Why is the Mona Lisa famous? - LivTours

Why is the Mona Lisa famous? The incredible story that made her a celebrity


the famous mona lisa in the louvre

Simply say the word ‘art’ and her face comes to mind. Exceeding the fame of the artist who created her and museum that houses her, the Mona Lisa, or La Joconde as she is known in France, is without a shadow of a doubt the most famous painting in the world, and perhaps one of the most recognizable images of all time. But who was the Mona Lisa? Why is she famous and how much is she worth? 

crowds taking photos in front of the Mona Lisa
Crowds taking photos in front of the Mona Lisa

An Italian Noblewoman

There is no mystery as to who the model for the Mona Lisa was. Forget the hair-brained conspiracy theories that haunt the history channel late at night. The answer is clear and found in the name. Lisa Gherardini, wife of Italian merchant Francesco del Giocondo, sat for Renaissance genius Leonardo Da Vinci. While little is known about her, neither her story, nor da Vinci’s talent are the reasons for the painting’s fame. In fact, the Mona Lisa wasn’t famous at all until she was stolen… 

The theft of a generation

Described as the theft of a generation, the disappearance of the Mona Lisa caused one of the biggest media frenzies of the 20th century and catapulted the painting into immortality.

Of the 10 million visitors to the Louvre Museum each year, nearly 8 million of them only come to see the Mona Lisa. But few know why they want to see, in the middle of a vast and impressive collection, a somewhat underwhelming work of art. Fewer still know the story of her great theft. 

The day the Mona Lisa disappeared

In 1911 an Italian by the name of Vincenzo Peruggia was working at the Louvre Museum in Paris. But unbeknown to the museum, history’s greatest art thief was now in their employment. In an attempt to repatriate some of the Italian art stolen from his homeland, Vicenzo decided to steal the Mona Lisa. However, he made a mistake. Although Napoleon took many treasures from Italy to Paris, the Mona Lisa was in fact, a gift from Leonardo Da Vinci to the King of France.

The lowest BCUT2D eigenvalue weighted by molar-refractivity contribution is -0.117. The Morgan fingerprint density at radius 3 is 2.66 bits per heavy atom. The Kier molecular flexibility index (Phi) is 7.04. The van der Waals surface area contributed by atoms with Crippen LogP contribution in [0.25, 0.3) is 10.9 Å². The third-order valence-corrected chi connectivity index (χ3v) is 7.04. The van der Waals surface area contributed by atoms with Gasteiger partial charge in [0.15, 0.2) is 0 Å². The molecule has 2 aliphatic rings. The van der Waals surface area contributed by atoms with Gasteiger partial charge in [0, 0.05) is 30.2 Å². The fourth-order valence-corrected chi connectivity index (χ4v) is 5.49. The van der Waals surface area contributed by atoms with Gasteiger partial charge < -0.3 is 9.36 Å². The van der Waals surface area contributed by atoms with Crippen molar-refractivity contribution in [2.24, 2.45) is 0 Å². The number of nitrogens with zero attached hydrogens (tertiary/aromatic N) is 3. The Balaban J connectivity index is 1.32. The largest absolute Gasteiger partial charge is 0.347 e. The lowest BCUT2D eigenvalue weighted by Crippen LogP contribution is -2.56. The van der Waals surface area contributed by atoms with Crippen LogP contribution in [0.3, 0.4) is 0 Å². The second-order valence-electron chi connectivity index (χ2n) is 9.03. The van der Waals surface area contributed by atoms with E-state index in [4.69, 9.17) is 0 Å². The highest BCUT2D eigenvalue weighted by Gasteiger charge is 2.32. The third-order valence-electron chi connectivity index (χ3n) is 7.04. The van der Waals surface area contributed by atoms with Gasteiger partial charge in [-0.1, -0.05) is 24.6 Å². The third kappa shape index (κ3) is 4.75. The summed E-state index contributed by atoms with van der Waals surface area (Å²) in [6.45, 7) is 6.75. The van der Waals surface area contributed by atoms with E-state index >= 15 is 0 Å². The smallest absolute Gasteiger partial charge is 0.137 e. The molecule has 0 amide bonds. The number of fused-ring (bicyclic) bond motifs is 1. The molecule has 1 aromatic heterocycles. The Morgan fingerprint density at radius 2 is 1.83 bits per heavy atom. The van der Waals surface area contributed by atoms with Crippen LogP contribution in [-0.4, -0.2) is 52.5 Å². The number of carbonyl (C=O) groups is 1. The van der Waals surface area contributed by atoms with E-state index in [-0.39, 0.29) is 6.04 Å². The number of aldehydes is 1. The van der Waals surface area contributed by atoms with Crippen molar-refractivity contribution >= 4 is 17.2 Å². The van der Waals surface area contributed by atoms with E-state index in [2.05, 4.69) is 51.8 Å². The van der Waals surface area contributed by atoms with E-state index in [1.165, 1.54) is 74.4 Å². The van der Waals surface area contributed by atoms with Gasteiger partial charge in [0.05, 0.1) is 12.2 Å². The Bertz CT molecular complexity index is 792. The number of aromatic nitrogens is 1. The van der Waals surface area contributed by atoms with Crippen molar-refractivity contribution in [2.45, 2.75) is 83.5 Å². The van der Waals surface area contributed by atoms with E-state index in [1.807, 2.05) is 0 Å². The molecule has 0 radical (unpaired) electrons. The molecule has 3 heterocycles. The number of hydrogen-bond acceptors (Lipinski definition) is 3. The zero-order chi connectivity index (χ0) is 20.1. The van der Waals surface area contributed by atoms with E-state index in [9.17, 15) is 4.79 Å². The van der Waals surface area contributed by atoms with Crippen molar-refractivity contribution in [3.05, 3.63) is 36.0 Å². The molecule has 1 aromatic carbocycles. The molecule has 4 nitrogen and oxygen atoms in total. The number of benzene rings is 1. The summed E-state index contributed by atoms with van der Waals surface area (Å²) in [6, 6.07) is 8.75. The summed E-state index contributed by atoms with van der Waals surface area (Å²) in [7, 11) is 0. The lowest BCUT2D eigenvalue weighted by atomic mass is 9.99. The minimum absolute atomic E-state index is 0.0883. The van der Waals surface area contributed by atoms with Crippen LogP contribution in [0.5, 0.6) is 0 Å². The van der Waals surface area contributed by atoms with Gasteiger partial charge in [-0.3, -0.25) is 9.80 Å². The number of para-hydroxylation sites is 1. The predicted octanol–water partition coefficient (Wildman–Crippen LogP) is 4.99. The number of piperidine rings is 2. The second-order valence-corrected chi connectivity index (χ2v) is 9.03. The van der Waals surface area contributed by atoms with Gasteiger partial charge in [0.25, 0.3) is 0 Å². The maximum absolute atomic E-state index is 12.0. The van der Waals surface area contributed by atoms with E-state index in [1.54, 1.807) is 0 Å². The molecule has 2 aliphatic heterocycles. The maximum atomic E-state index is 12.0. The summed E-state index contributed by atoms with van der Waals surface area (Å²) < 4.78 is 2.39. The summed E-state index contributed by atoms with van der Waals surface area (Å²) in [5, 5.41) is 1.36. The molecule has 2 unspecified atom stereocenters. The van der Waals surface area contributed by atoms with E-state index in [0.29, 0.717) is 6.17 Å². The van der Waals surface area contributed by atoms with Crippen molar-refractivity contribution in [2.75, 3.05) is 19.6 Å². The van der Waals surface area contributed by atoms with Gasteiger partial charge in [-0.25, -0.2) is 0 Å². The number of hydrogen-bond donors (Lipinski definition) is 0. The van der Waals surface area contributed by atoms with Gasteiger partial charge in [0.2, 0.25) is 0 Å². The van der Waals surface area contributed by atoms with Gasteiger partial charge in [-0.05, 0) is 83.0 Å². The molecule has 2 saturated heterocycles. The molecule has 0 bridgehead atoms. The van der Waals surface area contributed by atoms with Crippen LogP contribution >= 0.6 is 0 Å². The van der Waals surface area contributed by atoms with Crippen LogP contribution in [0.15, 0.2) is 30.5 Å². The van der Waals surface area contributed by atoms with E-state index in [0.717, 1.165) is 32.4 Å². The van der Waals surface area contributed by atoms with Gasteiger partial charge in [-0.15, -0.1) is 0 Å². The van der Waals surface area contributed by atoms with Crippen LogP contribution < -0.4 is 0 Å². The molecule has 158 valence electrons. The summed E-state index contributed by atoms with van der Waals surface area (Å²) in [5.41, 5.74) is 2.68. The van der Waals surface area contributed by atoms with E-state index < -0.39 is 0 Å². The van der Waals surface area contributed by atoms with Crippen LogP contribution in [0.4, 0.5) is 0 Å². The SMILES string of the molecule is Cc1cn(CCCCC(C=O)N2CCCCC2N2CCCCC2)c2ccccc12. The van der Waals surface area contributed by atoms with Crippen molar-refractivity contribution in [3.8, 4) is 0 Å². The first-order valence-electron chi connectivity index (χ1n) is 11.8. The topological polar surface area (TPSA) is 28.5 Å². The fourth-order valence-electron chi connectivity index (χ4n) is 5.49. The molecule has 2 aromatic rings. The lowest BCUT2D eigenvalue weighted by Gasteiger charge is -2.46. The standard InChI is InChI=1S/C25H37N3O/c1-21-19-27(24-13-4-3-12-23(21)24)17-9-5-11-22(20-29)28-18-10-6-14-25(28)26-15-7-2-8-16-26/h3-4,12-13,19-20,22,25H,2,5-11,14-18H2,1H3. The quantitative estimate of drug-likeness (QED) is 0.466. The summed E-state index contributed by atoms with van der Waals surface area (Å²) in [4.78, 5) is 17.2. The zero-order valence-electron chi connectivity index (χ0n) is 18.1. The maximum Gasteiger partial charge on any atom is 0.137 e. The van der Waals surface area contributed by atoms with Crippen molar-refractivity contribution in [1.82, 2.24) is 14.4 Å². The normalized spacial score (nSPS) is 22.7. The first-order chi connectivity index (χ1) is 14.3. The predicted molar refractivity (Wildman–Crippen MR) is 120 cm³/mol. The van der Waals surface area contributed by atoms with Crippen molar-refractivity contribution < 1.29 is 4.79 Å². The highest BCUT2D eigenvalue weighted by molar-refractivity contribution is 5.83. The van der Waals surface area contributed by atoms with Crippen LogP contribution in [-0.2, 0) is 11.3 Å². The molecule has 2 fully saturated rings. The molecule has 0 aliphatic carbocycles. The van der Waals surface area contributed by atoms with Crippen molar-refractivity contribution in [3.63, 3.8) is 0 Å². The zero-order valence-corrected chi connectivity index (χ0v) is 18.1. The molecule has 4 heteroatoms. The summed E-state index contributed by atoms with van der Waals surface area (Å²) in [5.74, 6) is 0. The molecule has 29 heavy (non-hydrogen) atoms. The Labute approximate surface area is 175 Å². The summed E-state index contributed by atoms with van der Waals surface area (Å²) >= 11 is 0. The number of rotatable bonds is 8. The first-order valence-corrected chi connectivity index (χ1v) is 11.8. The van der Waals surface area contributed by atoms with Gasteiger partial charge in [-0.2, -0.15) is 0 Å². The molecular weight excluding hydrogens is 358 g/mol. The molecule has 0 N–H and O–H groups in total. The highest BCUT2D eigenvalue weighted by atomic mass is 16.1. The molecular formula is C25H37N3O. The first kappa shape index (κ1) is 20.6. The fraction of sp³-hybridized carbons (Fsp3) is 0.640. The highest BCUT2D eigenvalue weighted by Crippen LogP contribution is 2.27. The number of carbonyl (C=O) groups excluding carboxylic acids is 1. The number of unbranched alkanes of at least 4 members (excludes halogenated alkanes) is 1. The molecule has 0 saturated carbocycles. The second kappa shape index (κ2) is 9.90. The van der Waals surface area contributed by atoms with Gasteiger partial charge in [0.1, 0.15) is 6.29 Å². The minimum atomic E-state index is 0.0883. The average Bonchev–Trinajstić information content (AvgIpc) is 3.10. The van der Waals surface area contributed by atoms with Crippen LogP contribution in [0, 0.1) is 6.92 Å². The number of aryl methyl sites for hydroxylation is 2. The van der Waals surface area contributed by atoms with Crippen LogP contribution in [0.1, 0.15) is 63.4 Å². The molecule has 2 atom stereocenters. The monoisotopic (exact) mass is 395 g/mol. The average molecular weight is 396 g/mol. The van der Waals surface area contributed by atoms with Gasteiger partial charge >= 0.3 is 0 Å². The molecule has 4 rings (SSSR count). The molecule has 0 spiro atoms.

The crime was not the stuff of movies! Apparently Vincenzo snuck in through the worker entrance one evening, and simply lifted the painting off its hooks. He discarded the frame and wrapped the canvas under his work coat. What is really shocking is this ‘criminal mastermind’ confidently exited the museum and took the crowded metro home, with the painting still under his coat! 

empty space in the Louvre without the Mona Lisa
The empty space on the wall of the Louvre after the theft of the Mona Lisa

The Mona Lisa becomes famous

The next day the crime was discovered by a painter who had come to admire the works of Da Vinci. After alerting the police, the media storm began. Accompanying the shocking headline announcing the theft was a photograph of the empty space on the wall.

As the story gained greater coverage, people began visiting the Louvre just to see the empty hooks. There was no going back, now even the space she had occupied was famous. Not so strange when you consider that in 1911, almost no one (save a few art historians) knew what the painting looked like. In all the mystery, excitement, and intrigue, Mona Lisa was becoming a celebrity.

The police investigated every possible lead. At one point they even questioned French poet Guillaume Apollinaire and his friend Pablo Picasso! Yet for 2 years they found nothing but dead-ends.

The Return

In 1913, Giovanni Poggi, the Director of the Uffizi Gallery in Florence, received a mysterious call from a man offering to sell the painting for an eye-watering sum. Poggi accepted the offer and Vincenzo took a train to Florence with the Mona Lisa in his suitcase. The dealer agreed to buy the painting but asked if he could examine it overnight. Needless to say, he alerted the authorities at once, and the clueless Vincenzo was arrested.

Claiming to have stolen it for the Italian people rather than personal greed, the thief was given a light 6-month jail sentence and some Italians even considered him a hero. After two weeks on display in the Uffizi, the now-famous Mona Lisa finally returned to Paris.

a group of men standing around the Mona Lisa in 1941
The Mona Lisa on display at the Uffizi

Have you seen the Mona Lisa? Did you think she was the highlight of the Louvre?